Alive Hospice, Inc., a non-profit Tennessee hospice care provider, has agreed to pay the U.S. government more than $1.5 million to resolve allegations that they were overbilling Medicare and Tennessee Medicaid (TennCare) for hospice services. The allegations were initially brought in a claim lawsuit by whistleblower Linda Anderson, a former Alive Hospice triage nurse. Anderson collected a $263,197 whistleblower cash reward as her share of the settlement.
Alive Hospice Cashed In on Alleged Overbillings for Unqualified Patients
Medicare and Medicaid hospice benefits are offered to patients nearing the end of their lives. General inpatient hospice care services include symptom and pain management that cannot be achieved in the patient’s home. Reimbursements for general inpatient care services are set at a higher rate than routine home care or inpatient respite care services.
According to Linda Anderson’s allegations, between 2007 and 2008, Alive Hospice billed Medicare and TennCare for general inpatient hospice care services involving seven patients who did not qualify for general inpatient hospice care. Similar false billings allegedly occurred for unqualified patients from June 2010 to December 2012. The patients involved were eligible for hospice care, however allegations claim the more expensive general inpatient hospice care services were not medically warranted for those patients.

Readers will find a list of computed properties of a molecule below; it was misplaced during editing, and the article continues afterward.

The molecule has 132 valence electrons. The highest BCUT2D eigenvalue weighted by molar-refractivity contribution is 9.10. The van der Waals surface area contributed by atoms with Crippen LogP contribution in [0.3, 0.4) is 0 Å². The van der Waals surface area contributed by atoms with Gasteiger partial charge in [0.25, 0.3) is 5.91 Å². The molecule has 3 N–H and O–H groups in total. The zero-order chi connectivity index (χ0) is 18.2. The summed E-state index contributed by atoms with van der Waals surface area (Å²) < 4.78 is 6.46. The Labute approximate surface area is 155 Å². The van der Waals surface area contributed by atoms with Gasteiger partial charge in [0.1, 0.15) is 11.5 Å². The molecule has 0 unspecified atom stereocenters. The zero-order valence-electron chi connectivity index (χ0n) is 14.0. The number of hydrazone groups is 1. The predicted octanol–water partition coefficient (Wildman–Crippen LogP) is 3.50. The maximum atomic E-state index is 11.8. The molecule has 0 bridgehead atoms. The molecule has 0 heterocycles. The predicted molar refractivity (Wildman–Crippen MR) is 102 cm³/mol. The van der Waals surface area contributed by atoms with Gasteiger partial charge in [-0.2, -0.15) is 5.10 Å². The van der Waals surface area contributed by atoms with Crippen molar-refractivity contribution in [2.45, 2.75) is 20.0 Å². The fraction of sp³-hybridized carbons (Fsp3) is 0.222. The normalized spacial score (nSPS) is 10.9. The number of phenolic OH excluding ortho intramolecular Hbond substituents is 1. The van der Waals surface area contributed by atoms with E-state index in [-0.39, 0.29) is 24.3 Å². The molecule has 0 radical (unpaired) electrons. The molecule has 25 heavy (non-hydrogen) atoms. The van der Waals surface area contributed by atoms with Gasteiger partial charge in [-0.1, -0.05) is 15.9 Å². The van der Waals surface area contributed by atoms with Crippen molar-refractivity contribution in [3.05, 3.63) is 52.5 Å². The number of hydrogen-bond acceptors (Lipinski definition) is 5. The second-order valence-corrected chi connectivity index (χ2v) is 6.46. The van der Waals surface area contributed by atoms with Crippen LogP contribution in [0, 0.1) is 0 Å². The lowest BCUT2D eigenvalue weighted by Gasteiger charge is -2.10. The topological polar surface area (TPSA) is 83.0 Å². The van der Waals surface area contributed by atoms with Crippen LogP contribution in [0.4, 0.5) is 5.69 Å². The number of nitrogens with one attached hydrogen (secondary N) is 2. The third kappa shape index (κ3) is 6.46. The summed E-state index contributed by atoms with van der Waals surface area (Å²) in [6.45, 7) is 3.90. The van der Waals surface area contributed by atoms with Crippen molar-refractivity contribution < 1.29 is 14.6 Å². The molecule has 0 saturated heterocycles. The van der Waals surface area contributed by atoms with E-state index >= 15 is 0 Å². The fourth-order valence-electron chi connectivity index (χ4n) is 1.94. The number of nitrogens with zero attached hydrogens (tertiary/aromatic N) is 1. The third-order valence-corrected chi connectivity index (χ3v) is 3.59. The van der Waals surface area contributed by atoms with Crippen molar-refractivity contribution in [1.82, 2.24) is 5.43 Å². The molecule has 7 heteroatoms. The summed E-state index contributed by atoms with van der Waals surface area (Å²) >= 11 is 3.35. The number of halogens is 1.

Alive Hospice Overbillings Took Advantage of Vulnerable Patients
“We are seeing a trend of false claims involving hospice providers,” said Derrick L. Jackson of the U.S. Department of Health and Human Services, Office of Inspector General in Atlanta. “Providers are overbilling the Medicare program and taking advantage of patients at a particularly vulnerable point in their lives. HHS-OIG will continue to pursue providers who overbill these programs and will seek appropriate remedies through the U.S. Attorney’s Office.”
Whistleblower Linda Anderson Awarded Over $260K in Alive Hospice’s $1.5M FCA Settlement
According to the Department of Justice, Alive Hospice agreed to pay a sum of $1,548,220 to settle the Tennessee and U.S. False Claims alleged violations. The US government will collect $1,446,132 while the State of Tennessee will receive $102,088.
Whistleblower Linda Anderson raised the initial claims by filing a lawsuit under the qui tam provisions of the False Claims Act which allow private citizens who have first-hand knowledge of fraudulent activity to bring civil suits on behalf of the government and share in 10-30% of any recovery achieved through verdict or settlement. Anderson will collect 17% of the settlement amount in a whistleblower cash reward of $263,197 for reporting the allegations.
According to a report in the Nashville Business Journal, Alive Hospice CEO, Anna-Gene O’Neal, said Alive settled the case to avoid significant legal costs and, had the settlement amount exceeded the expected legal costs of continuing, Alive was prepared to defend itself through litigation. The Department of Justice states that the claims settled remain allegations only. There has been no determination of liability.
“The Medicare and TennCare hospice benefits are meant to provide comfort and care to persons who are terminally ill,” said Jack Smith, Acting U.S. Attorney for the Middle District of Tennessee. “We will continue to work to ensure that these benefits are used for these purposes.”